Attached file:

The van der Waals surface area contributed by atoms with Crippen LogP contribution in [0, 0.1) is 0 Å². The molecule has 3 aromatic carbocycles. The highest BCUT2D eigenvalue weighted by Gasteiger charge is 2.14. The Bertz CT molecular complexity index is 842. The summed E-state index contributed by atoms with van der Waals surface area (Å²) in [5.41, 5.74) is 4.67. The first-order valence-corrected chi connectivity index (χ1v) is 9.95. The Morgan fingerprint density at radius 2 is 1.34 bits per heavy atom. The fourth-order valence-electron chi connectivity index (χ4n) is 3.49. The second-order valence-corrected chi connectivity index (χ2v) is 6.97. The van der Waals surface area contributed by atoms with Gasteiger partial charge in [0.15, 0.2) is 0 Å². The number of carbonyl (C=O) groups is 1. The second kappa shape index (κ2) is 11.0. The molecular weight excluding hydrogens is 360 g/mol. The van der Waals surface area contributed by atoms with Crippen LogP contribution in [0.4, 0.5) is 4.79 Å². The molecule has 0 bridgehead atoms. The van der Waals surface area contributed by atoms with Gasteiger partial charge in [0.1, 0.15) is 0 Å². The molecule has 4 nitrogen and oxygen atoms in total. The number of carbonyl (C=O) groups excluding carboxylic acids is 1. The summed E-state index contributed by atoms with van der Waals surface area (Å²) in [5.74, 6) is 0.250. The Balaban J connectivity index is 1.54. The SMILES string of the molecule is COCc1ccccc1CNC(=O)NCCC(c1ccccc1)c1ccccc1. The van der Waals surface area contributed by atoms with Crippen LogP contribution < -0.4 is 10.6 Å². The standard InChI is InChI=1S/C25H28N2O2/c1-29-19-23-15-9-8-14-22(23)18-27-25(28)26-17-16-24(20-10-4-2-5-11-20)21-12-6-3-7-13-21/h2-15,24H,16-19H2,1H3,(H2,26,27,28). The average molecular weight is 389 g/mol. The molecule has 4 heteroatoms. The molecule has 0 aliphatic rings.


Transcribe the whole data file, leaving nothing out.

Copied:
The van der Waals surface area contributed by atoms with Crippen LogP contribution in [0, 0.1) is 0 Å². The molecule has 3 aromatic carbocycles. The highest BCUT2D eigenvalue weighted by Gasteiger charge is 2.14. The Bertz CT molecular complexity index is 842. The summed E-state index contributed by atoms with van der Waals surface area (Å²) in [5.41, 5.74) is 4.67. The first-order valence-corrected chi connectivity index (χ1v) is 9.95. The Morgan fingerprint density at radius 2 is 1.34 bits per heavy atom. The fourth-order valence-electron chi connectivity index (χ4n) is 3.49. The second-order valence-corrected chi connectivity index (χ2v) is 6.97. The van der Waals surface area contributed by atoms with Gasteiger partial charge in [0.15, 0.2) is 0 Å². The number of carbonyl (C=O) groups is 1. The second kappa shape index (κ2) is 11.0. The molecular weight excluding hydrogens is 360 g/mol. The van der Waals surface area contributed by atoms with Crippen LogP contribution in [0.4, 0.5) is 4.79 Å². The molecule has 0 bridgehead atoms. The van der Waals surface area contributed by atoms with Gasteiger partial charge in [0.1, 0.15) is 0 Å². The molecule has 4 nitrogen and oxygen atoms in total. The number of carbonyl (C=O) groups excluding carboxylic acids is 1. The summed E-state index contributed by atoms with van der Waals surface area (Å²) in [5.74, 6) is 0.250. The Balaban J connectivity index is 1.54. The SMILES string of the molecule is COCc1ccccc1CNC(=O)NCCC(c1ccccc1)c1ccccc1. The van der Waals surface area contributed by atoms with Crippen LogP contribution < -0.4 is 10.6 Å². The standard InChI is InChI=1S/C25H28N2O2/c1-29-19-23-15-9-8-14-22(23)18-27-25(28)26-17-16-24(20-10-4-2-5-11-20)21-12-6-3-7-13-21/h2-15,24H,16-19H2,1H3,(H2,26,27,28). The average molecular weight is 389 g/mol. The molecule has 4 heteroatoms. The molecule has 0 aliphatic rings.